The contribution of inflammation to the development of hypertension mediated by increased arterial stiffness

Hirofumi Tomiyama, Kazuki Shiina, Chisa Matsumoto-Nakano, Toshiharu Ninomiya, Shunsuke Komatsu, Kazutaka Kimura, Taishiro Chikamori, Akira Yamashina

Research output: Contribution to journalArticle

8 Citations (Scopus)

Abstract

Background-The mechanisms underlying the possible contribution of chronic inflammation to the development of hypertension remain unclear. We examined the longitudinal association of inflammation with the progression of vascular and/or renal abnormalities in the development of hypertension. Methods and Results-In 3274 middle-aged Japanese men without hypertension at the study baseline, brachial-ankle pulse wave velocity, blood pressure, estimated glomerular filtration rate, and serum CRP (C reactive protein) levels were measured annually during a 9-year period. During this study period, 474 participants (14.5%) developed hypertension. Analysis of the repeatedmeasures data revealed that sustained elevation of serum CRP levels was associated with a longitudinal increase of the brachialankle pulse wave velocity. A linear mixed model analysis revealed that higher log-transformed serum CRP values (log CRP) at each measurement were associated with a higher annual increase of the brachial-ankle pulse wave velocity (estimate= 32.553±11.635 cm/s per log CRP, P=0.018), and that higher values of the brachial-ankle pulse wave velocity at each measurement were associated with a higher annual elevation of blood pressure (estimate=0.025±0.002 mm Hg per log CRP, P < 0.001). Conclusions-In middle-aged Japanese men without hypertension at study baseline, long-term active inflammation appears to be associated with a longitudinal increase of arterial stiffness. In turn, this longitudinal increase of arterial stiffness appears to be associated with longitudinal elevation of blood pressure to the hypertensive range. Thus, systemic inflammation may play a role in the pathogenesis of hypertension by the progression of arterial stiffness.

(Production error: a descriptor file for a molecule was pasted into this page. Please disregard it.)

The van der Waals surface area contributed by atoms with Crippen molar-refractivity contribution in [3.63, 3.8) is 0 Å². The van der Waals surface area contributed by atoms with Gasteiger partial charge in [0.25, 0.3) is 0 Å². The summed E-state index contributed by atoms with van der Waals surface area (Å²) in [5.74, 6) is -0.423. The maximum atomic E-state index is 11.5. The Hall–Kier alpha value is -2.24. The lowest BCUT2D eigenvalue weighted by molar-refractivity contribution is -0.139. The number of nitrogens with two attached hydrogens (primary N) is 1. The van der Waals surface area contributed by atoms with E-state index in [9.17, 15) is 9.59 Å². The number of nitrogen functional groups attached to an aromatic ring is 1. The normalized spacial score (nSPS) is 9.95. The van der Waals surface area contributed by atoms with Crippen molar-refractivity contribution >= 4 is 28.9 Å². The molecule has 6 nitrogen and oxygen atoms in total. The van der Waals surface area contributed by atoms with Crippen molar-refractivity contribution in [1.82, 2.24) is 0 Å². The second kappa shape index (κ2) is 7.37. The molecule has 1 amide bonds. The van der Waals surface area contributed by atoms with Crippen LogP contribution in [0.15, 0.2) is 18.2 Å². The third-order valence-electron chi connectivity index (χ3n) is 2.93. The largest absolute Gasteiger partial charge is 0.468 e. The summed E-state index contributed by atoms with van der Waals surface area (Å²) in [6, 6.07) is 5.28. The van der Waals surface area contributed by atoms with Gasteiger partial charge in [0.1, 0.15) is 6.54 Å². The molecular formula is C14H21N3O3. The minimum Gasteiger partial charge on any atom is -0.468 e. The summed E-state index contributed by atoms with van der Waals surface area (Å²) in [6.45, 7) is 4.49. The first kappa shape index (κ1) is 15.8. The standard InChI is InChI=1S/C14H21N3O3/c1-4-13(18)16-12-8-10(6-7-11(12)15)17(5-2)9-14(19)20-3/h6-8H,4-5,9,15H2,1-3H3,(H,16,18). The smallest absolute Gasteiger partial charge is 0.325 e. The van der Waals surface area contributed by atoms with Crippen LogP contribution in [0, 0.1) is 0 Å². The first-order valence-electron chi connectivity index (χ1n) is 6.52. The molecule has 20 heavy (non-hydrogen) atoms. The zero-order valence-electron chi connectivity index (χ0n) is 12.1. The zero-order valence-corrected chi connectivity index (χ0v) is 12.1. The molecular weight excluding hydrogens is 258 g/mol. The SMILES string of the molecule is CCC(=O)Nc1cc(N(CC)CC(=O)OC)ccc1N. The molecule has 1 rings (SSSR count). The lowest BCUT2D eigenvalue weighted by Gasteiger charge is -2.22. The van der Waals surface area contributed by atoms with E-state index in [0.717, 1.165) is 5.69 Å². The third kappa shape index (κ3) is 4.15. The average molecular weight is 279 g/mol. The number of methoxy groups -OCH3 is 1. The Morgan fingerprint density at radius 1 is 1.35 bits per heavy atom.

Original languageEnglish
Article numbere005729
JournalJournal of the American Heart Association
Volume6
Issue number7
DOIs
Publication statusPublished - Jul 1 2017

Fingerprint

Vascular Stiffness
C-Reactive Protein
Pulse Wave Analysis
Hypertension
Inflammation
Ankle
Blood Proteins
Arm
Blood Pressure
Glomerular Filtration Rate
Blood Vessels
Linear Models
Kidney

All Science Journal Classification (ASJC) codes

  • Cardiology and Cardiovascular Medicine

Cite this

The contribution of inflammation to the development of hypertension mediated by increased arterial stiffness. / Tomiyama, Hirofumi; Shiina, Kazuki; Matsumoto-Nakano, Chisa; Ninomiya, Toshiharu; Komatsu, Shunsuke; Kimura, Kazutaka; Chikamori, Taishiro; Yamashina, Akira.

In: Journal of the American Heart Association, Vol. 6, No. 7, e005729, 01.07.2017.

Research output: Contribution to journalArticle

Tomiyama, Hirofumi ; Shiina, Kazuki ; Matsumoto-Nakano, Chisa ; Ninomiya, Toshiharu ; Komatsu, Shunsuke ; Kimura, Kazutaka ; Chikamori, Taishiro ; Yamashina, Akira. / The contribution of inflammation to the development of hypertension mediated by increased arterial stiffness. In: Journal of the American Heart Association. 2017 ; Vol. 6, No. 7.